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Application of advanced biomechanical methods in studying low back pain – recent development in estimation of lower back loads and large-array surface electromyography and findings

Authors Bazrgari B, Xia T

Received 8 April 2017

Accepted for publication 10 June 2017

Published 17 July 2017 Volume 2017:10 Pages 1677—1685

DOI https://doi.org/10.2147/JPR.S139185

Checked for plagiarism Yes

Review by Single-blind

Peer reviewers approved by Dr Minal Joshi

Peer reviewer comments 2

Editor who approved publication: Dr Katherine Hanlon

Babak Bazrgari,1 Ting Xia2

1F. Joseph Halcomb III, M.D. Department of Biomedical Engineering, University of Kentucky, Lexington, KY, 2Palmer Center for Chiropractic Research, Palmer College of Chiropractic, Davenport, IA, USA

Abstract: Low back pain (LBP) is a major public health problem and the leading disabling musculoskeletal disorder globally. A number of biomechanical methods using kinematic, kinetic and/or neuromuscular approaches have been used to study LBP. In this narrative review, we report recent developments in two biomechanical methods: estimation of lower back loads and large-array surface electromyography (LA-SEMG) and the findings associated with LBP. The ability to estimate lower back loads is very important for the prevention and the management of work-related low back injuries based on the mechanical loading model as one category of LBP classification. The methods used for estimation of lower back loads vary from simple rigid link-segment models to sophisticated, optimization-based finite element models. In general, reviewed reports of differences in mechanical loads experienced in lower back tissues between patients with LBP and asymptomatic individuals are not consistent. Such lack of consistency is primarily due to differences in activities under which lower back mechanical loads were investigated as well as heterogeneity of patient populations. The ability to examine trunk neuromuscular behavior is particularly relevant to the motor control model, another category of LBP classification. LA-SEMG not only is noninvasive but also provides spatial resolution within and across muscle groups. Studies using LA-SEMG showed that healthy individuals exhibit highly organized, symmetric back muscle activity patterns, suggesting an orderly recruitment of muscle fibers. In contrast, back muscle activity patterns in LBP patients are asymmetric or multifocal, suggesting lack of orderly muscle recruitment. LA-SEMG was also shown capable of capturing unique back muscle response to manual therapy. In conclusion, estimation of low back load and LA-SEMG techniques demonstrated promising potentials for understanding LBP and treatment effects. Future studies are warranted to fully establish clinical validity of these two biomechanical methods.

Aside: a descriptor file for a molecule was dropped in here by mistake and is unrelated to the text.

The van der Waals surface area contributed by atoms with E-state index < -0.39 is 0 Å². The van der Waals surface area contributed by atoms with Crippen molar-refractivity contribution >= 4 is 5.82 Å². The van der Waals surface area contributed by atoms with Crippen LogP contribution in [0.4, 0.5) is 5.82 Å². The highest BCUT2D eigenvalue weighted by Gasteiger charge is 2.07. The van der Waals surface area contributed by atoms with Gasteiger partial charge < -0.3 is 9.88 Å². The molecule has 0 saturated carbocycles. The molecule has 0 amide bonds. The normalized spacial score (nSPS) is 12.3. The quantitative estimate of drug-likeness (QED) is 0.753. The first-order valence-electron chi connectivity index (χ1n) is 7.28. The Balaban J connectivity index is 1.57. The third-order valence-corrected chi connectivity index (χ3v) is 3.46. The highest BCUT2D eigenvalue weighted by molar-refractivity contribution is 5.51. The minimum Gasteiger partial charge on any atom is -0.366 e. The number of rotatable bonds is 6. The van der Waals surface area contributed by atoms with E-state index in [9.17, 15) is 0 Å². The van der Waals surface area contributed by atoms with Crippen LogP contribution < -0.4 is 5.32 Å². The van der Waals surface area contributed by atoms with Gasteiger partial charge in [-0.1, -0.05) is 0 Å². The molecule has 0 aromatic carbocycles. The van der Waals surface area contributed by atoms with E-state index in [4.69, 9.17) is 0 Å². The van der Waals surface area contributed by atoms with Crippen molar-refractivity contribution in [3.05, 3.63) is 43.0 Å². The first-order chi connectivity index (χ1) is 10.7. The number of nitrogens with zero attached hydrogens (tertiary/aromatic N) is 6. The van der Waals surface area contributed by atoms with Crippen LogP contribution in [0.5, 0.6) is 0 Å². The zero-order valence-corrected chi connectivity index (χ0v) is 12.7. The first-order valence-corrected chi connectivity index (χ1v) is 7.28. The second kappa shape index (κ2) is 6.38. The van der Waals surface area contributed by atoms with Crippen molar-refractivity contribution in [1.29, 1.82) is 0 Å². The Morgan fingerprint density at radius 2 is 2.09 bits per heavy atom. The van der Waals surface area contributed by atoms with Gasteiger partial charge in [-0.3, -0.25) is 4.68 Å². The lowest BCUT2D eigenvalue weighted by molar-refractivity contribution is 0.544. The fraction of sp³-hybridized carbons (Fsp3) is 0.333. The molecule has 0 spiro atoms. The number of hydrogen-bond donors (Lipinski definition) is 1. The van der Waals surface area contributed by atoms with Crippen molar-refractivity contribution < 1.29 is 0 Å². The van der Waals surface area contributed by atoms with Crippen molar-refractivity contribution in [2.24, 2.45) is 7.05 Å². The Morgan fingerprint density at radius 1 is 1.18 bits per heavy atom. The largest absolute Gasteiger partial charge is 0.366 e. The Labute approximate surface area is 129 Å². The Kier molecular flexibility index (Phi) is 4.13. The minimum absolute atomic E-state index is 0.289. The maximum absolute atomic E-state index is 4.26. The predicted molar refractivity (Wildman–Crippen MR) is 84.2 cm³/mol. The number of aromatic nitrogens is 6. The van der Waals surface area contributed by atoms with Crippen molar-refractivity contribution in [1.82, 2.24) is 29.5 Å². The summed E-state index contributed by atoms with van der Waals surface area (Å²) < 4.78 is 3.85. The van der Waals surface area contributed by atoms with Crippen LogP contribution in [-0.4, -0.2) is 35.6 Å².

Keywords: low back pain, low back loads, large-array electromyography, narrative review

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